God in spirit

June 13, 2011

For more commentary on this week's readings, see the Reflections on the Lectionary page, which includes Sawyer's current Living by the Word column as well as past magazine and blog content. For full-text access to all articles, subscribe to the Century.

In my church we've been exploring the idea that God is fully present in each person of the Trinity. Recently our focus has been on the Holy Spirit. On Trinity Sunday, a week after Pentecost, it might be fruitful to consider the implications of this full presence of God in the Spirit.

We could ask these questions:

  • Is there any place where the Spirit of God is not present?
  • Is the ruach/breath/spirit of God/Spirit God?
  • How is the "breath of life" similar to or different from the breath or Spirit of God?
  • If God the Spirit is present, how would we recognize that presence? (Does it look like a man from Nazareth?)

The creation story in Genesis 1 recounts that at the beginning of creation the "Spirit (ruach) of God was moving over the face of the waters." Later it's noted that God has given as food every seed-bearing plant and tree to human beings--and to "everything that has the breath (ruach) of life."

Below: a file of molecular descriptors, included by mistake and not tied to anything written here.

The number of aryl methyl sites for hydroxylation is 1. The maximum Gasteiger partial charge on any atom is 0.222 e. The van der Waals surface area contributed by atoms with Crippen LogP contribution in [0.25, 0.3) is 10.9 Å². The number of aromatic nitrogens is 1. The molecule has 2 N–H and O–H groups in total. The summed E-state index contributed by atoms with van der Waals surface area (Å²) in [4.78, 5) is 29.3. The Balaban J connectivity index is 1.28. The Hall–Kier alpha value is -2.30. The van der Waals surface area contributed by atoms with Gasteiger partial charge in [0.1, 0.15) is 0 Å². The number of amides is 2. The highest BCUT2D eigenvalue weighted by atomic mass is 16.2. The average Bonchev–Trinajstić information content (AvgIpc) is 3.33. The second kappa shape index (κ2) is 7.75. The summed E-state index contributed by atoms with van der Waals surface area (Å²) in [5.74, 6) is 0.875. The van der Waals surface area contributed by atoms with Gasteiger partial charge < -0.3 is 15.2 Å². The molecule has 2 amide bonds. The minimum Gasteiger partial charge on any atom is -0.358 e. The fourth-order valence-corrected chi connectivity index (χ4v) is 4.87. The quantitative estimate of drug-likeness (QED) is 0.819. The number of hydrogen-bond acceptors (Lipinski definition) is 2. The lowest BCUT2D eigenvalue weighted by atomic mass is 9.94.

In Psalm 104, the psalmist says this of God's relationship to all creatures, who look to God for food:

When you take away their breath (ruach), they die and return to their dust. When you send forth your spirit (ruach), they are created.

This Hebrew ruach/breath/spirit becomes pneuma in the Greek, and it inhabits Jesus, too. When Jesus appears to the disciples in John 20 after his resurrection, he sends them out to forgive the world:

He breathed on them and said to them, "Receive the Holy Spirit (pneuma hagion). If you forgive the sins of any, they are forgiven them; if you retain the sins of any, they are retained."

When we consider the Great Commission from Matthew 28, what is the "everything that I have commanded you" that Jesus wants us to bring to all the nations? What is the Spirit that Jesus gives?